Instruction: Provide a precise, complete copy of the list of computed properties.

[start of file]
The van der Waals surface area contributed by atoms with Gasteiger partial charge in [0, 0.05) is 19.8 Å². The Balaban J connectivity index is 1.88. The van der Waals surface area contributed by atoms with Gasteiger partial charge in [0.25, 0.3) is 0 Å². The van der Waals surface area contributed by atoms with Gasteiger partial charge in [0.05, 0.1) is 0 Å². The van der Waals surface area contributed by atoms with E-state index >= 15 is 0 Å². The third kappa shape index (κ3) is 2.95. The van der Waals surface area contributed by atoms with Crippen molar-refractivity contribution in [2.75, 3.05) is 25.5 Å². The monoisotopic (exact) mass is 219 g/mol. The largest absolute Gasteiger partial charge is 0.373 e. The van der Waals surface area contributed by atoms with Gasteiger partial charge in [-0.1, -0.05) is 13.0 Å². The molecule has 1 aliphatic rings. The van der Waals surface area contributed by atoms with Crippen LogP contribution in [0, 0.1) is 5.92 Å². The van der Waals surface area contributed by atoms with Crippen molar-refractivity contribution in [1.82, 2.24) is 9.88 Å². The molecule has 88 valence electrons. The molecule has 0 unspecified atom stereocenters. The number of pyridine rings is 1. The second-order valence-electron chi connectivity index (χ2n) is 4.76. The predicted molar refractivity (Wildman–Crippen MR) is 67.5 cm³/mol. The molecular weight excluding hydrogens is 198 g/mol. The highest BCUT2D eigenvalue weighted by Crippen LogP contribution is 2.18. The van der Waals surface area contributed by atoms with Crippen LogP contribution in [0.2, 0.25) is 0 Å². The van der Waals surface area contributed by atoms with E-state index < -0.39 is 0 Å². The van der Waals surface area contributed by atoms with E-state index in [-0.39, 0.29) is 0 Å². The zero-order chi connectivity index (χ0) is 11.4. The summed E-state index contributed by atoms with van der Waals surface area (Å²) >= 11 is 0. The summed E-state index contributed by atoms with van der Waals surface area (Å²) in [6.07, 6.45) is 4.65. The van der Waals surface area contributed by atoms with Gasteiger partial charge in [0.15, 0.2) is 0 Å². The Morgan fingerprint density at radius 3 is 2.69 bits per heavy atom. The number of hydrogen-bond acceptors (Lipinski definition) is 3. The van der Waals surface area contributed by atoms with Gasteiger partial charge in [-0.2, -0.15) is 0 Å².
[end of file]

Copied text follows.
The van der Waals surface area contributed by atoms with Gasteiger partial charge in [0, 0.05) is 19.8 Å². The Balaban J connectivity index is 1.88. The van der Waals surface area contributed by atoms with Gasteiger partial charge in [0.25, 0.3) is 0 Å². The van der Waals surface area contributed by atoms with Gasteiger partial charge in [0.05, 0.1) is 0 Å². The van der Waals surface area contributed by atoms with E-state index >= 15 is 0 Å². The third kappa shape index (κ3) is 2.95. The van der Waals surface area contributed by atoms with Crippen molar-refractivity contribution in [2.75, 3.05) is 25.5 Å². The monoisotopic (exact) mass is 219 g/mol. The largest absolute Gasteiger partial charge is 0.373 e. The van der Waals surface area contributed by atoms with Gasteiger partial charge in [-0.1, -0.05) is 13.0 Å². The molecule has 1 aliphatic rings. The van der Waals surface area contributed by atoms with Crippen LogP contribution in [0, 0.1) is 5.92 Å². The van der Waals surface area contributed by atoms with Crippen molar-refractivity contribution in [1.82, 2.24) is 9.88 Å². The molecule has 88 valence electrons. The molecule has 0 unspecified atom stereocenters. The number of pyridine rings is 1. The second-order valence-electron chi connectivity index (χ2n) is 4.76. The predicted molar refractivity (Wildman–Crippen MR) is 67.5 cm³/mol. The molecular weight excluding hydrogens is 198 g/mol. The highest BCUT2D eigenvalue weighted by Crippen LogP contribution is 2.18. The van der Waals surface area contributed by atoms with Crippen LogP contribution in [0.2, 0.25) is 0 Å². The van der Waals surface area contributed by atoms with E-state index < -0.39 is 0 Å². The van der Waals surface area contributed by atoms with E-state index in [-0.39, 0.29) is 0 Å². The zero-order chi connectivity index (χ0) is 11.4. The summed E-state index contributed by atoms with van der Waals surface area (Å²) >= 11 is 0. The summed E-state index contributed by atoms with van der Waals surface area (Å²) in [6.07, 6.45) is 4.65. The van der Waals surface area contributed by atoms with Gasteiger partial charge in [0.15, 0.2) is 0 Å². The Morgan fingerprint density at radius 3 is 2.69 bits per heavy atom. The number of hydrogen-bond acceptors (Lipinski definition) is 3. The van der Waals surface area contributed by atoms with Gasteiger partial charge in [-0.2, -0.15) is 0 Å².